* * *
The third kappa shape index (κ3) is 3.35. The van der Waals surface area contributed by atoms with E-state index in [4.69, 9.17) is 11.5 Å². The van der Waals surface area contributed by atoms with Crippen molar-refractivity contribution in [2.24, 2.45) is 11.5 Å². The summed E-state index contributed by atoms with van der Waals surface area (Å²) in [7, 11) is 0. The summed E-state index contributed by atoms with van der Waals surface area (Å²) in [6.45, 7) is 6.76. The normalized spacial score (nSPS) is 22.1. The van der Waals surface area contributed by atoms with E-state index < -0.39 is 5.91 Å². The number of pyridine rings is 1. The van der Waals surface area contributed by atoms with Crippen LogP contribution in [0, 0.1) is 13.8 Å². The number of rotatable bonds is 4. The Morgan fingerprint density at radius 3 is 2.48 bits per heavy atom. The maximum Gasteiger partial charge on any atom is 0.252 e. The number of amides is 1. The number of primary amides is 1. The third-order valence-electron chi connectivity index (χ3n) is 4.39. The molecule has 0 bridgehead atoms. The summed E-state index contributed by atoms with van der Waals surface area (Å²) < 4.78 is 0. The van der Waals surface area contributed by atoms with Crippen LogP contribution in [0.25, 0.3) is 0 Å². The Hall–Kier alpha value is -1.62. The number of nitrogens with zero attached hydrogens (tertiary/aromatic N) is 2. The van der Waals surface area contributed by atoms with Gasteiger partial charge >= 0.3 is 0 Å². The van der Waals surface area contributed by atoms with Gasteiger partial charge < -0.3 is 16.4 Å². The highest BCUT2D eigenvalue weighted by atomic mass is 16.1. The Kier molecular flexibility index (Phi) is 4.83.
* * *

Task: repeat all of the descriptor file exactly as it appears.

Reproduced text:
The third kappa shape index (κ3) is 3.35. The van der Waals surface area contributed by atoms with E-state index in [4.69, 9.17) is 11.5 Å². The van der Waals surface area contributed by atoms with Crippen molar-refractivity contribution in [2.24, 2.45) is 11.5 Å². The summed E-state index contributed by atoms with van der Waals surface area (Å²) in [7, 11) is 0. The summed E-state index contributed by atoms with van der Waals surface area (Å²) in [6.45, 7) is 6.76. The normalized spacial score (nSPS) is 22.1. The van der Waals surface area contributed by atoms with E-state index < -0.39 is 5.91 Å². The number of pyridine rings is 1. The van der Waals surface area contributed by atoms with Crippen LogP contribution in [0, 0.1) is 13.8 Å². The number of rotatable bonds is 4. The Morgan fingerprint density at radius 3 is 2.48 bits per heavy atom. The maximum Gasteiger partial charge on any atom is 0.252 e. The number of amides is 1. The number of primary amides is 1. The third-order valence-electron chi connectivity index (χ3n) is 4.39. The molecule has 0 bridgehead atoms. The summed E-state index contributed by atoms with van der Waals surface area (Å²) < 4.78 is 0. The van der Waals surface area contributed by atoms with Crippen LogP contribution in [0.25, 0.3) is 0 Å². The Hall–Kier alpha value is -1.62. The number of nitrogens with zero attached hydrogens (tertiary/aromatic N) is 2. The van der Waals surface area contributed by atoms with Gasteiger partial charge >= 0.3 is 0 Å². The van der Waals surface area contributed by atoms with Gasteiger partial charge < -0.3 is 16.4 Å². The highest BCUT2D eigenvalue weighted by atomic mass is 16.1. The Kier molecular flexibility index (Phi) is 4.83.